Private James Gallagher


James Gallagher was born on 21 March 1898 at Roshin Acres, Burtonport, County Donegal, eldest son of farmer Patrick (John) Gallagher and his wife Annie (nee Sweeney).

According to a later statement by his father:

[James] started to work in 1912 and worked in Scotland and at home until he had to join the British Army under the Conscription schemes.

He enlisted in the North Irish Horse in May or June 1917 (No.71876).

Gallagher embarked for France in the last months of the war (probably in November 1918) with a reinforcement draft for the North Irish Horse Cyclist Regiment, which was then acting as corps cyclists for V Corps.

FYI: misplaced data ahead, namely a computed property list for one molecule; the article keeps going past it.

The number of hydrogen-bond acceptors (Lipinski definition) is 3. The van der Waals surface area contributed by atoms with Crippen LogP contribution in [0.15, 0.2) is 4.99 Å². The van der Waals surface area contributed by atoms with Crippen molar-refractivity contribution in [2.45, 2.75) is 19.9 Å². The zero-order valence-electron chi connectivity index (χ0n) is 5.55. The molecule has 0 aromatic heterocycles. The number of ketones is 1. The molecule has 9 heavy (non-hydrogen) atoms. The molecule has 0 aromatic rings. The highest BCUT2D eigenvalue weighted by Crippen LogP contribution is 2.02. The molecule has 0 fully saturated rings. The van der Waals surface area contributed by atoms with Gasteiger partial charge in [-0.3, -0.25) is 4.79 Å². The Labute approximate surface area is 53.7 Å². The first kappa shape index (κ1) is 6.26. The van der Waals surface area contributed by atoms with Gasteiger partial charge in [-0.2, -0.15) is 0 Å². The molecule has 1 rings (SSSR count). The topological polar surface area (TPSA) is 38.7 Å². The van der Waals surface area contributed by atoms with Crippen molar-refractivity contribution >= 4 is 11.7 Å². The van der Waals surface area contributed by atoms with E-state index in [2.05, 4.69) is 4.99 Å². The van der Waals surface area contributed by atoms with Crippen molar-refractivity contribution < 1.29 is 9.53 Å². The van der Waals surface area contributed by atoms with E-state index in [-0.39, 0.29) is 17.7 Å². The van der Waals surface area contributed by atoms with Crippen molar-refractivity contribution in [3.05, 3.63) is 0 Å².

On 7 June 1919, with around twenty other North Irish Horsemen, he transferred to the Army Cyclist Corps (No.23908) and was posted to IV Corps Cyclist Regiment, part of the Army of Occupation based in Rolsdorf, Germany.

He returned home for demobilisation at the end of the year.

After January 1922 Gallagher joined the army of the Irish Free State (No.56568). On 10 October that year he was working at Dublin's Mountjoy Prison when an escape attempt was made by a number of Republican prisoners. They fired on the guards, killing three and wounding Private Gallagher, who died later that day in the Mater Hospital.

His body was sent home to his family and he was buried in the Kincasslagh Church Graveyard.


Belfast News-Letter, 11 October 1922